Master of Science (MS)
Kinesiology and Nutrition Sciences
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Anaerobic exercise causes metabolic acidosis to occur in the muscle, which is unfavorable for sustaining high intensity activity, as fatigue starts to set in. In order to compensate for the onset of fatigue produced by an acidic environment, respiratory alkalosis, induced by hyperventilation, can be performed to mitigate these effects. In contrast, research has shown that slowing down the breath rate, such as a two second inhale and three second exhale, has led to an increase in performance outcomes. Purpose: To investigate power output and the physiological responses after implementation of different breathing techniques during the recovery periods of intermittent high intensity cycling. Methods: Ten recreationally active participants (four females and six males) performed 10 sets of 10 second standing sprints on a WattBike with 60 seconds of recovery between sets. In a counterbalanced, crossover design, participants implemented a breathing condition (hyperventilation, downregulation, and unregulated breathing) during the recovery periods of the exercise protocol. Hyperventilation was performed in the last 30 seconds of each recovery period at a breathing rate of 60 breaths per minute (bpm) to decrease the end-tidal partial pressure of carbon dioxide (PETCO2). Downregulation was performed immediately following the sprint set and began with 8 quick breaths at a rate of 60 bpm followed by slowing down the breath rate to a two second inhale and four second exhale for the remainder of the recovery period. Mean and peak power outputs were examined for each sprint set to compare how the breathing conditions affected training performance over time. Results: No significant difference in mean and peak power outputs were found between conditions (mean power: p = .485, peak power: p =.148) and no significant condition x time interaction was found for mean (p = .553) and peak power outputs (p =.341). Conclusion: Neither hyperventilation nor downregulation attenuated the decrease in power output across sprint sets, indicating that implementing these breathing conditions may not be useful for improving training performance. However, it is possible that these breathing techniques need to be practiced and perfected over time to elicit performance enhancements.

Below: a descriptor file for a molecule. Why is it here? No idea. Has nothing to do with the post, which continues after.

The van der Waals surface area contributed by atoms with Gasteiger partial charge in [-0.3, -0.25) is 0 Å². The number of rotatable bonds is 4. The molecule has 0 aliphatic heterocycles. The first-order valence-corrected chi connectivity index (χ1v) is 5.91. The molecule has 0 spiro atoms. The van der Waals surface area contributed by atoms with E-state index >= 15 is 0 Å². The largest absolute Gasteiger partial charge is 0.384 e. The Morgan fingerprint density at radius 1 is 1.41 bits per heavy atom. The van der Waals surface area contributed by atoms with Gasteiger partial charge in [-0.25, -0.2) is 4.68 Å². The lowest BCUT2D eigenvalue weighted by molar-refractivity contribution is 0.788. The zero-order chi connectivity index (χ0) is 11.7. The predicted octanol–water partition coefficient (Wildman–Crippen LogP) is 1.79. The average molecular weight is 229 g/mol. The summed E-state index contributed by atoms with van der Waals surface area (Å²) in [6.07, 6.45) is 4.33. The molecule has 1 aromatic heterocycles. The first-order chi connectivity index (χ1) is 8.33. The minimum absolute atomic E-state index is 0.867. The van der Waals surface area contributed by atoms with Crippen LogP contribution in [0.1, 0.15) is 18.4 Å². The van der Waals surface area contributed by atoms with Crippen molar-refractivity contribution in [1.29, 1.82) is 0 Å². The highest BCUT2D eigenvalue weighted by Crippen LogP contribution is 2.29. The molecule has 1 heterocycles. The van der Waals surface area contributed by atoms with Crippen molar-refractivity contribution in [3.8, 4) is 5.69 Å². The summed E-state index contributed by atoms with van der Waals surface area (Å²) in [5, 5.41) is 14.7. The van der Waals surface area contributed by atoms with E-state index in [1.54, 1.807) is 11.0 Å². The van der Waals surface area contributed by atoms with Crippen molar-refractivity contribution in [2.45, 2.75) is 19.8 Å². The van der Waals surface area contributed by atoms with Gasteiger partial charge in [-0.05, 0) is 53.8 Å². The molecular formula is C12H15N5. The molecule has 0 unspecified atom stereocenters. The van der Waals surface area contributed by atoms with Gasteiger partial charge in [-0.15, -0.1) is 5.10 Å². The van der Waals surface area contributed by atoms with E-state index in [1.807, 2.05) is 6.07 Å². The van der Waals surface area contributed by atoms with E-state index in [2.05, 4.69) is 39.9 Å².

Anaerobic; Carbon dioxide; Hyperventilation; Power output; Respiratory rate; Sprint
Biochemistry | Kinesiology | Medical Physiology | Physiology
University of Nevada, Las Vegas
Cater, Peyton, "Utilizing Breathing Techniques to Maximize Training Performance" (2020). UNLV Theses, Dissertations, Professional Papers, and Capstones. 3873.
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